In February 2008, I began a blog series called"Gospel Definitions", in which I posted (without comment) any and every definition of "the gospel" that I came across in books or online. Eventually, that series became the largest group of gospel definitions on the web. (See a full list or pdf here.)
As I have posted various definitions of "the gospel" on my blog, I have noticed that people hear the question "what is the gospel?" in different ways.
Telling the Story for an Individual
Some hear this question and immediately think about how to present the gospel to an unbeliever. Their presentation systematizes the biblical teaching of our sin and Christ's provision. They usually begin with God as a holy and righteous judge. Then we hear about man's desperate plight apart from God and how our sinfulness deserves his wrath. But the good news is that Christ has come to live an obedient life and die in our place. We are then called to repent of our sins and trust in Christ. (Greg Gilbert takes this approach in his helpful book, What Is the Gospel?.)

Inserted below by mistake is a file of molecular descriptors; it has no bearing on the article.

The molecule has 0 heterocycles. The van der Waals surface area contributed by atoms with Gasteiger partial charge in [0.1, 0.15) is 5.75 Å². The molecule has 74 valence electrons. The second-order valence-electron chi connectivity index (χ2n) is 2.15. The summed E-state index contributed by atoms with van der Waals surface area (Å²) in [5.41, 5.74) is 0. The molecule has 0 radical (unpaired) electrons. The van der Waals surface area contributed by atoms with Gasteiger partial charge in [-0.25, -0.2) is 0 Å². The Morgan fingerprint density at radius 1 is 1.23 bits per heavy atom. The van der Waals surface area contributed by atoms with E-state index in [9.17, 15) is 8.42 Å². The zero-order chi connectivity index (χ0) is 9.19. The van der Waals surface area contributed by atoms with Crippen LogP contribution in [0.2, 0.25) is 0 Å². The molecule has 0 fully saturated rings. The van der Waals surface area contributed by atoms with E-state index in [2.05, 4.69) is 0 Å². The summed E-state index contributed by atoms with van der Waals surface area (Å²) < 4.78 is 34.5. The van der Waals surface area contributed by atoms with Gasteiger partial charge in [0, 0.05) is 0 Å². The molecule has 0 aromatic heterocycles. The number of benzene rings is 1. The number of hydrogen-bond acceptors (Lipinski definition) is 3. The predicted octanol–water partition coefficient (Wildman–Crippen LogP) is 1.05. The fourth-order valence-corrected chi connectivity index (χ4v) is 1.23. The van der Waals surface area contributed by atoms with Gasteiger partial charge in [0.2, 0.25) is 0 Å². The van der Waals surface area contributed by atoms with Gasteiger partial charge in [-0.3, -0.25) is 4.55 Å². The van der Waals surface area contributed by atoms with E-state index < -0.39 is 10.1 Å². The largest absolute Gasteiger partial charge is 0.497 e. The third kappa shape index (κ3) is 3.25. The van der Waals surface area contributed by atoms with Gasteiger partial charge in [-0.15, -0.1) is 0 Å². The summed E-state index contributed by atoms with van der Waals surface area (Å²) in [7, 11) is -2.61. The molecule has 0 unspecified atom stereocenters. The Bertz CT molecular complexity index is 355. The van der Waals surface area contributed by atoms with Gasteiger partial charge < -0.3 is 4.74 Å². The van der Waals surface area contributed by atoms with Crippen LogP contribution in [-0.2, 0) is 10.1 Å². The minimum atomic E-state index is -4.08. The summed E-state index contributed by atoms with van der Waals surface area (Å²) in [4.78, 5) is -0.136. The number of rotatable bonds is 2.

Telling the Story of Jesus
Others hear "What is the gospel?" and think of how the New Testament authors would define the word, which leads to definitions that zero in on the announcement of Jesus. They focus on Jesus' life, death, and resurrection. The gospel, according to this second group, is telling people who Jesus is and what he has done. (Martin Luther, Graeme Goldsworthy, and John Piper take this approach.)
Telling the Story of New Creation
Still others hear the word "gospel" and think of the whole good news of Christianity, how God has acted in Christ to bring redemption to a fallen world. They focus on the grand sweep of the Bible's storyline and how Jesus comes to reverse the curse and make all things new. (Tullian Tchividjian, Tim Keller, andJim Belcher take this approach.)